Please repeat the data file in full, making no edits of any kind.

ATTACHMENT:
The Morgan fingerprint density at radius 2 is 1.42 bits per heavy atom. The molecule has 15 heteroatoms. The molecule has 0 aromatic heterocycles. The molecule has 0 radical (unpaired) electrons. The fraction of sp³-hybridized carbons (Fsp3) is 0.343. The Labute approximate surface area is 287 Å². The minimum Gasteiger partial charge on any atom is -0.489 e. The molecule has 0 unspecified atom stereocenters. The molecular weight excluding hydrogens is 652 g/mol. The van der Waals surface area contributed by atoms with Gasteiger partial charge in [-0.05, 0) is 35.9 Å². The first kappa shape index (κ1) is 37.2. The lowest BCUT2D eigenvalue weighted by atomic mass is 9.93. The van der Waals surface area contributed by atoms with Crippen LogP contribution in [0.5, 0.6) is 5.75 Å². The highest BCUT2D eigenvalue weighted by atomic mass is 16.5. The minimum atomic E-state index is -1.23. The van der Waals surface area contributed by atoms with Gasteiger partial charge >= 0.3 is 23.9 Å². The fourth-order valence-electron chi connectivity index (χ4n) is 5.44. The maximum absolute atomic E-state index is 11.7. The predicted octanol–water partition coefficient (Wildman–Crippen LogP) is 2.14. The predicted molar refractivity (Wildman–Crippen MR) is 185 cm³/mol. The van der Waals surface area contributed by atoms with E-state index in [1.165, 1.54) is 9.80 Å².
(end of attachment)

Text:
The Morgan fingerprint density at radius 2 is 1.42 bits per heavy atom. The molecule has 15 heteroatoms. The molecule has 0 aromatic heterocycles. The molecule has 0 radical (unpaired) electrons. The fraction of sp³-hybridized carbons (Fsp3) is 0.343. The Labute approximate surface area is 287 Å². The minimum Gasteiger partial charge on any atom is -0.489 e. The molecule has 0 unspecified atom stereocenters. The molecular weight excluding hydrogens is 652 g/mol. The van der Waals surface area contributed by atoms with Gasteiger partial charge in [-0.05, 0) is 35.9 Å². The first kappa shape index (κ1) is 37.2. The lowest BCUT2D eigenvalue weighted by atomic mass is 9.93. The van der Waals surface area contributed by atoms with Crippen LogP contribution in [0.5, 0.6) is 5.75 Å². The highest BCUT2D eigenvalue weighted by atomic mass is 16.5. The minimum atomic E-state index is -1.23. The van der Waals surface area contributed by atoms with Gasteiger partial charge >= 0.3 is 23.9 Å². The fourth-order valence-electron chi connectivity index (χ4n) is 5.44. The maximum absolute atomic E-state index is 11.7. The predicted octanol–water partition coefficient (Wildman–Crippen LogP) is 2.14. The predicted molar refractivity (Wildman–Crippen MR) is 185 cm³/mol. The van der Waals surface area contributed by atoms with E-state index in [1.165, 1.54) is 9.80 Å².